South African software development companies need to realise the importance of a Capability Maturity Model Integration (CMMI) rating for competing on the world stage, say members of the Software Engineering Institute (SEI) who visited South Africa from the US last week.
The SEI has sent a team out to South Africa to look for ways in which it can support its partner, the Joburg Centre for Software Engineering (JCSE), and for ways to get involved with the software development sector locally.
Phillip Miller, SEI technical expert, says the local software development sector needs to consider where it has come from, where it is currently positioned and what it wants to achieve in future.
“Countries like Ireland, India, Brazil and Israel have all embraced process improvement, moving themselves from being smaller players on the global software development stage to countries which are having a significant impact. South Africa needs to consider what it needs to do to join its peers in having the same kind of impact,” Miller says.
Apart from positioning local companies in the international stage, there are the obvious business benefits, Miller says. A CMMI study by the SEI in 2005 showed CMMI gave companies a 34% reduction in production costs while boosting productivity by 61% and quality by 48%. Return on investment was measured at 4:1.
Professor Barry Dwolatzky, JCSE director, says CMMI was developed by the US government, industry and the Carnegie Mellon SEI in Pittsburgh in the USA to assist companies from a host of sectors to improve their processes in developing high quality software and systems.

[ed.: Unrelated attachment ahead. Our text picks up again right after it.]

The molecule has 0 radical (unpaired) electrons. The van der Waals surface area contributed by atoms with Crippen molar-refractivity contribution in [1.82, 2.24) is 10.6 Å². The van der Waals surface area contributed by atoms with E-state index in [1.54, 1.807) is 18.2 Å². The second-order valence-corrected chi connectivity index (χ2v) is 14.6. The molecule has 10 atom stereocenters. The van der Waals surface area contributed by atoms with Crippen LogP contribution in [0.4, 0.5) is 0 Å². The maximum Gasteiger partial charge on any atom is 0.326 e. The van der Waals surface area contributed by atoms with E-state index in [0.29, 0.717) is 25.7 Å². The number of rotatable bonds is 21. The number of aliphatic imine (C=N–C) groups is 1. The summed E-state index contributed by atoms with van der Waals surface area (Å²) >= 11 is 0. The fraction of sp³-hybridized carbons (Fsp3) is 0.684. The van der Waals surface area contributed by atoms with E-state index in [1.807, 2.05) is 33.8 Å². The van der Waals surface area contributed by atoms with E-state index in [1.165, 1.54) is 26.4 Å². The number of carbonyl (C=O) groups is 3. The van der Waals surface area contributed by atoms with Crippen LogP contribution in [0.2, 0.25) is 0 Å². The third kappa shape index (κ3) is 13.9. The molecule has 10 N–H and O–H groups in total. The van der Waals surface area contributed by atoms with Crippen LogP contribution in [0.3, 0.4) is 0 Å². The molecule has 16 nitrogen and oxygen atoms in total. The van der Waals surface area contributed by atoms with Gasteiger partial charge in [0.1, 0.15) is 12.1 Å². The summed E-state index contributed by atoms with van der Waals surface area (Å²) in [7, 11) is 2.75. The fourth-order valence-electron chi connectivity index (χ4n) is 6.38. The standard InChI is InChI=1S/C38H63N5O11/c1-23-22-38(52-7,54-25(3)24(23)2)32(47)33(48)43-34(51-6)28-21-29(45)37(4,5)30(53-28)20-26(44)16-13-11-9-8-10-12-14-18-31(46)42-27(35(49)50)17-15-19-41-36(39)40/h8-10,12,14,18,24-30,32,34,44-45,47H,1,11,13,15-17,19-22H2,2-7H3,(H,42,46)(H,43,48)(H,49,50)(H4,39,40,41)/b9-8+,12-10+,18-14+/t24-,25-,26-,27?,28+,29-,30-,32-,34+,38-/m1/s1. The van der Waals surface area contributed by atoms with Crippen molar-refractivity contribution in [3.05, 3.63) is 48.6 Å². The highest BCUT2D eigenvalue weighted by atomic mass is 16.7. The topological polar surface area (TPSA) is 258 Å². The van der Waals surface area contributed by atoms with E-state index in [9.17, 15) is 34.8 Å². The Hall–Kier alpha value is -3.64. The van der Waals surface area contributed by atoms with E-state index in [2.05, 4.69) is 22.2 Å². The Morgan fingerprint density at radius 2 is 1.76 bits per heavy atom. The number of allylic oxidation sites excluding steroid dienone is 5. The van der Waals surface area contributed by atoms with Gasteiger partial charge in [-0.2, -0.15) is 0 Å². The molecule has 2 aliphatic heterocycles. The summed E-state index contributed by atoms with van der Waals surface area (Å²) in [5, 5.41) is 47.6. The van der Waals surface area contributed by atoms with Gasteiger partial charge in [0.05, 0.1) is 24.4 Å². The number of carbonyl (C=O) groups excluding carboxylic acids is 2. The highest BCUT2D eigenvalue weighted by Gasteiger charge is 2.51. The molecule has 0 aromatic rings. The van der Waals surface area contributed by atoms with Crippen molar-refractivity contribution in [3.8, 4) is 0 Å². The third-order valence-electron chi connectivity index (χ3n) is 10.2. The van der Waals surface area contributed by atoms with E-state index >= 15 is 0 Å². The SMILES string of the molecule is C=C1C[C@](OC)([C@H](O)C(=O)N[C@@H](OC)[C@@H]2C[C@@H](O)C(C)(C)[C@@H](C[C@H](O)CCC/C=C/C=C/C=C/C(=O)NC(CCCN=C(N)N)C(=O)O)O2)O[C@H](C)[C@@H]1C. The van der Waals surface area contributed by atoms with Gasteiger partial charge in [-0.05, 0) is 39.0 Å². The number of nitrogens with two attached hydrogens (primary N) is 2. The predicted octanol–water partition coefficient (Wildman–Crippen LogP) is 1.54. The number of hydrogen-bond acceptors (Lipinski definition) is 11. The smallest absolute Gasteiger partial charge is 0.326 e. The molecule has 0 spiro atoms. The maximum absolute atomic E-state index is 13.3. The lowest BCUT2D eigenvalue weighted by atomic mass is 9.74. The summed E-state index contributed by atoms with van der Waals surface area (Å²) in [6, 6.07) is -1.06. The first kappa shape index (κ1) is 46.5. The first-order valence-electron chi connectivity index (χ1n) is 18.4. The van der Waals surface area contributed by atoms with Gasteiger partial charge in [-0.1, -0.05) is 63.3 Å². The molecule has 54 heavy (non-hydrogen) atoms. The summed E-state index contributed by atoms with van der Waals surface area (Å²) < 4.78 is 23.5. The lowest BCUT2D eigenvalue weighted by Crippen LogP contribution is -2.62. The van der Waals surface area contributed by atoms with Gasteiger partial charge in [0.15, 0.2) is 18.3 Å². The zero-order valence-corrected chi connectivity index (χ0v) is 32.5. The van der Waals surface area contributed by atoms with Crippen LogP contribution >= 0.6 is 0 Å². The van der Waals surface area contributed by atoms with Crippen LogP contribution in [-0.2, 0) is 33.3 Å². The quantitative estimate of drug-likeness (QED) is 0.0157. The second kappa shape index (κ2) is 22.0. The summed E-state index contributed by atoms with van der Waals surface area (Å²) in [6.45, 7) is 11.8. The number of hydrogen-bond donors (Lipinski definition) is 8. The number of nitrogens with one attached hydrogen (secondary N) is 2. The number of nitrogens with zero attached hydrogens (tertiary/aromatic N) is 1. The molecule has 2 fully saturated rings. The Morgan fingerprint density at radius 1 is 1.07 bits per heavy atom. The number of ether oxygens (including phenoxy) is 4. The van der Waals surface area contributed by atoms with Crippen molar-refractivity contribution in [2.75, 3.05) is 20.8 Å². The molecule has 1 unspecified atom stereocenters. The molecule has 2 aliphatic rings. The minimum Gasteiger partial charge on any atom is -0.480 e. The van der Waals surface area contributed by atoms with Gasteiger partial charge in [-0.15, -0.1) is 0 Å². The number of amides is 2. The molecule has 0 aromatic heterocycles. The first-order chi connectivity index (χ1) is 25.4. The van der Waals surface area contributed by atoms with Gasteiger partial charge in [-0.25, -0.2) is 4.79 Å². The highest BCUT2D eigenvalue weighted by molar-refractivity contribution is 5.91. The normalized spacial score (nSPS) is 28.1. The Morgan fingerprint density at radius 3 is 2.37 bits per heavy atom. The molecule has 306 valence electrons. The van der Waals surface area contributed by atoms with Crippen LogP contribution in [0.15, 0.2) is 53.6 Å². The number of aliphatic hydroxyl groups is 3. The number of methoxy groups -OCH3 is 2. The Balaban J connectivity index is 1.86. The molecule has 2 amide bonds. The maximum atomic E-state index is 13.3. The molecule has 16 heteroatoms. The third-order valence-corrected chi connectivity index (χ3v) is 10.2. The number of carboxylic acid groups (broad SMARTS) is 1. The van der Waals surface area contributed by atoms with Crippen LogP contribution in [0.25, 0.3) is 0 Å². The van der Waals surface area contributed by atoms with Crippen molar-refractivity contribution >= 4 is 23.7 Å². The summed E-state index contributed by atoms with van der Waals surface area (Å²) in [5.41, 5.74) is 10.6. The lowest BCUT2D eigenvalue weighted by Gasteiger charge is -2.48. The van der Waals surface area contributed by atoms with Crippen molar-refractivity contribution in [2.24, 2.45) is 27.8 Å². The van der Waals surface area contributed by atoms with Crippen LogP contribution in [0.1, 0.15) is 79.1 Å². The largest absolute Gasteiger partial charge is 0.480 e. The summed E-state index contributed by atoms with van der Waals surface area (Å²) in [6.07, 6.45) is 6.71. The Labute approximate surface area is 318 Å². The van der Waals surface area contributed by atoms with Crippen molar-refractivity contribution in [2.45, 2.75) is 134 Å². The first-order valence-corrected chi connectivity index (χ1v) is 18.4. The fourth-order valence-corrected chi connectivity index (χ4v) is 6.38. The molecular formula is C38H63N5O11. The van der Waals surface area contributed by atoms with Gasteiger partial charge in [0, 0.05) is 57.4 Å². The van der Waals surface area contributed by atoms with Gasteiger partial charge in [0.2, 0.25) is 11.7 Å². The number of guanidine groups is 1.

“The SEI is looking for ways in which it can use its resources and knowledge of CMMI’s rollout in other developing nations to support the CMMI programme in South Africa,” he says.
During its visit, the SEI team met with the likes of the State IT Agency, Comsec, companies in the JCSE’s CMMI pilot programme and small to medium enterprises (SMEs) at a CMMI breakfast briefing yesterday, which was organised by the JCSE, City of Joburg and the Johannesburg Chamber of Commerce and Industry.
“The SEI is very interested in exploring the way in which CMMI can be used in SMEs. Part of this visit was therefore to explore what is happening locally and see what scope there is to provide international funding for locally based SME projects. The JCSE will be assisting us in understanding the market and exploring these options,” Miller says.
Another interest of the SEI is seeing how CMMI will work in other sectors. It is exploring the use of CMMI in the public health sector and the SEI team is meeting today with representatives from local health organisations on its visit.
“CMMI begins with planning, project monitoring and control, measurement, requirements management and putting in place proper contracts with clients and suppliers. It then moves on to assist organisations in to defining policy frameworks and introducing best practise,” Miller says. “The principals are just as important in a sector like public health.”
Dwolatzky says the JCSE will be working closely with the SEI over the next couple of months and plans to bring out SEI experts to South Africa on a regular basis.
“This SEI visit forms part of a CMMI awareness campaign we are currently running. The campaign will culminate in an event in September where international speakers including a representative from the SEI will be coming out to South Africa to address local companies on the benefits of CMMI and how it can assist them in improving business processes as well as positioning themselves to secure off-shore development contracts from Europe and the US,” he says.